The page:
Lehigh Valley

Bethlehem zoners reject Bethlehem Manor addition request

BETHLEHEM, Pa. - Some residents of west Bethlehem's Rosemont neighborhood were delighted to hear following only a 15-minute debate session Wednesday, the city's zoning hearing board rejected a request by the owner of Bethlehem Manor on Pennsylvania Avenue to erect a new three-story assisted living residential wing.

During a lengthy three-hour meeting, owner Abe Atiyeh's wife Nimita testified her company, Pennsylvania Avenue Development, aimed for the third of their four senior living facilities to offer more single rooms with accompanying private baths. It would have been a 77% bed increase as opposed to the triple suites currently offered, which are currently only 76% occupied.

She said inquiries, especially those interested in single-room accommodations, have increased dramatically in recent days.

The new wing to be located on the west end of the property will consist of 18 private rooms on three floors with dining rooms on each level totaling nearly 30,000 square feet of new space. Parking will increase by 45 spaces to accommodate 16 new employees and additional visitors.

Atiyeh confidently stated she was sure she would have all 54 of the newly proposed single rooms filled within six months' time and attributed that in part not only to market conditions, but also because Bethlehem prevails as a highly desirable location.

However, neighbors at the meeting voiced their concerns not only about an expansion they assumed to date would never happen, but also about noise pollution including emergency vehicle sirens at night accompanied by flashing lights. They also pointed out standing water on the property serving as a breeding grounds for an already noticeable mosquito population.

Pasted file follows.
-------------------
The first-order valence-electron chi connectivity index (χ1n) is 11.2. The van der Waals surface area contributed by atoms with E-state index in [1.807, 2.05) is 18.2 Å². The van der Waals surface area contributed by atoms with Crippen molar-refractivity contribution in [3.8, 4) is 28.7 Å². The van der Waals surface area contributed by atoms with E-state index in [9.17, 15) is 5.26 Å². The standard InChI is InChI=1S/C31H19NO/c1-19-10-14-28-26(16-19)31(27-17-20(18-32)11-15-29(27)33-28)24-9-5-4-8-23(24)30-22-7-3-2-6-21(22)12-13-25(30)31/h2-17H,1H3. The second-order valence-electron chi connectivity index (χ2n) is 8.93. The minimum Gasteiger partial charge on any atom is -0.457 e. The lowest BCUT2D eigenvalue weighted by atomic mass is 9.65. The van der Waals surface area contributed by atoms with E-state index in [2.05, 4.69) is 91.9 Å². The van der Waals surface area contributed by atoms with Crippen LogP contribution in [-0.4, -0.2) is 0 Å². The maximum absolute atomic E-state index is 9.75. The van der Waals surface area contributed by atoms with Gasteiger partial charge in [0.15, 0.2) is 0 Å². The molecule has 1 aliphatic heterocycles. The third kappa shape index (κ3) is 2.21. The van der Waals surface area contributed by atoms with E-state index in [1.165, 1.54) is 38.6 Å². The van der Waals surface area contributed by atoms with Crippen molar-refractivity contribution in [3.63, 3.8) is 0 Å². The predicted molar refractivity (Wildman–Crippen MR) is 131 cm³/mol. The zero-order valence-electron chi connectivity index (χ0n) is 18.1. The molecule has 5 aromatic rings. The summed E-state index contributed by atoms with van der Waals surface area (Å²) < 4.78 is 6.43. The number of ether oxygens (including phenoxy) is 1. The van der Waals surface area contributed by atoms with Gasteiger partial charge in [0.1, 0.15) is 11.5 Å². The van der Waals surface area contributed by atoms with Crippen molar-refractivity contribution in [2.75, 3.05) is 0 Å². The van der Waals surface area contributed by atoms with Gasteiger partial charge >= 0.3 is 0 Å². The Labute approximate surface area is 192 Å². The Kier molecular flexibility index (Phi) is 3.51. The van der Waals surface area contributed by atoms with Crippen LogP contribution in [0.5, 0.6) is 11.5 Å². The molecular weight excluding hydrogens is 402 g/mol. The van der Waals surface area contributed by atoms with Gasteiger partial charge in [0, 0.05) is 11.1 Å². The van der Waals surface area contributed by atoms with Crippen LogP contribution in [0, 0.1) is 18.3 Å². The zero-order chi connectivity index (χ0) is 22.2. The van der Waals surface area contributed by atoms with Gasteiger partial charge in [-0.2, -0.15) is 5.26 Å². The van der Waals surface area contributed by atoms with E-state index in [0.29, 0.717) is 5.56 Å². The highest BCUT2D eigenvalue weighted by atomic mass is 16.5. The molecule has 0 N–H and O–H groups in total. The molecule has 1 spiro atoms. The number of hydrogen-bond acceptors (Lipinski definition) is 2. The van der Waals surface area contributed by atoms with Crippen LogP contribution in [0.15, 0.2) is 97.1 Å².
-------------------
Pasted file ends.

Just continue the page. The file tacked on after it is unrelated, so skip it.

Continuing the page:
A weeping Elaine Torres lived for the past three years in a house located across the street from the rear of the nursing home on Cambridge Avenue. She fervently begged Atiyeh and her attorney to withdraw the expansion plan. She claimed the new three-story wing would block most sunlight from reaching her home.

Torres left the meeting abruptly accusing Eugene Berg, an architect with Gouck Architects of Allentown of shameful behavior for designing the new wing and asking the board for several variances including those for use, parking and setback requirements.

Berg said residents' complaints about standing water lying in both of the site's allegedly ineffective rain gardens would be addressed in addition to sewer, landscape, utility and trash plans as part of the final land development process.

Neighbor Brian Nicas of Tioga Avenue in Bethlehem presented the board with a petition full of neighborhood signatures against the expansion to be included in the record, however, less than half of a dozen neighbors attended Wednesday night's meeting.

Atiyeh's next step is to appeal the zoners' decision in the Lehigh County Court of Common Pleas.


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